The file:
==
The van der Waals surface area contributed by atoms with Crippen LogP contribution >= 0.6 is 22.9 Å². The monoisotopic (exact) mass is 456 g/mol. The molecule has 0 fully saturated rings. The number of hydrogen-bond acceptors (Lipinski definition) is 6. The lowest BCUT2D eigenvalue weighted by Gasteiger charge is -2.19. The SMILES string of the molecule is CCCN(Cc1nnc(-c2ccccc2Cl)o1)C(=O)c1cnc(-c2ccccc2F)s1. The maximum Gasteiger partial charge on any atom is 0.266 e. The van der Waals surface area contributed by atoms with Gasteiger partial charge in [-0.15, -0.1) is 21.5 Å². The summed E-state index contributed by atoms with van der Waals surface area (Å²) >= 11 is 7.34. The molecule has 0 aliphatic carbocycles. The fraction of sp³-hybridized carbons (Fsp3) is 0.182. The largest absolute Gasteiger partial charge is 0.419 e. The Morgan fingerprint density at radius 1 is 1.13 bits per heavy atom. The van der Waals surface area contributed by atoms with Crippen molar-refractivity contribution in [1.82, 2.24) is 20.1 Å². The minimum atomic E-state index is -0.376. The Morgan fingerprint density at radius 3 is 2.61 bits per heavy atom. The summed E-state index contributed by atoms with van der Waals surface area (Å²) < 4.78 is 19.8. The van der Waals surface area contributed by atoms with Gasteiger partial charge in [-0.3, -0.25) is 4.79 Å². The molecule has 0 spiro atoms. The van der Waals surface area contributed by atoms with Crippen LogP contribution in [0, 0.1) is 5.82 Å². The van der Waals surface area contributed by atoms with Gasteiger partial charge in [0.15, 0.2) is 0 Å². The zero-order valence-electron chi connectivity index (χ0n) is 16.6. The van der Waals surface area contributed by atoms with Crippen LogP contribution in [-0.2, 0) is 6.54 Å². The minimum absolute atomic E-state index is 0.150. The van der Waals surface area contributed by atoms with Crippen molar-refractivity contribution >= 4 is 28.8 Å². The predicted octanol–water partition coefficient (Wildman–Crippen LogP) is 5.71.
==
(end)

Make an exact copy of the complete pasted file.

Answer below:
The van der Waals surface area contributed by atoms with Crippen LogP contribution >= 0.6 is 22.9 Å². The monoisotopic (exact) mass is 456 g/mol. The molecule has 0 fully saturated rings. The number of hydrogen-bond acceptors (Lipinski definition) is 6. The lowest BCUT2D eigenvalue weighted by Gasteiger charge is -2.19. The SMILES string of the molecule is CCCN(Cc1nnc(-c2ccccc2Cl)o1)C(=O)c1cnc(-c2ccccc2F)s1. The maximum Gasteiger partial charge on any atom is 0.266 e. The van der Waals surface area contributed by atoms with Gasteiger partial charge in [-0.15, -0.1) is 21.5 Å². The summed E-state index contributed by atoms with van der Waals surface area (Å²) >= 11 is 7.34. The molecule has 0 aliphatic carbocycles. The fraction of sp³-hybridized carbons (Fsp3) is 0.182. The largest absolute Gasteiger partial charge is 0.419 e. The Morgan fingerprint density at radius 1 is 1.13 bits per heavy atom. The van der Waals surface area contributed by atoms with Crippen molar-refractivity contribution in [1.82, 2.24) is 20.1 Å². The minimum atomic E-state index is -0.376. The Morgan fingerprint density at radius 3 is 2.61 bits per heavy atom. The summed E-state index contributed by atoms with van der Waals surface area (Å²) < 4.78 is 19.8. The van der Waals surface area contributed by atoms with Gasteiger partial charge in [-0.3, -0.25) is 4.79 Å². The molecule has 0 spiro atoms. The van der Waals surface area contributed by atoms with Crippen LogP contribution in [0, 0.1) is 5.82 Å². The van der Waals surface area contributed by atoms with Gasteiger partial charge in [0.15, 0.2) is 0 Å². The zero-order valence-electron chi connectivity index (χ0n) is 16.6. The van der Waals surface area contributed by atoms with Crippen LogP contribution in [-0.2, 0) is 6.54 Å². The minimum absolute atomic E-state index is 0.150. The van der Waals surface area contributed by atoms with Crippen molar-refractivity contribution >= 4 is 28.8 Å². The predicted octanol–water partition coefficient (Wildman–Crippen LogP) is 5.71.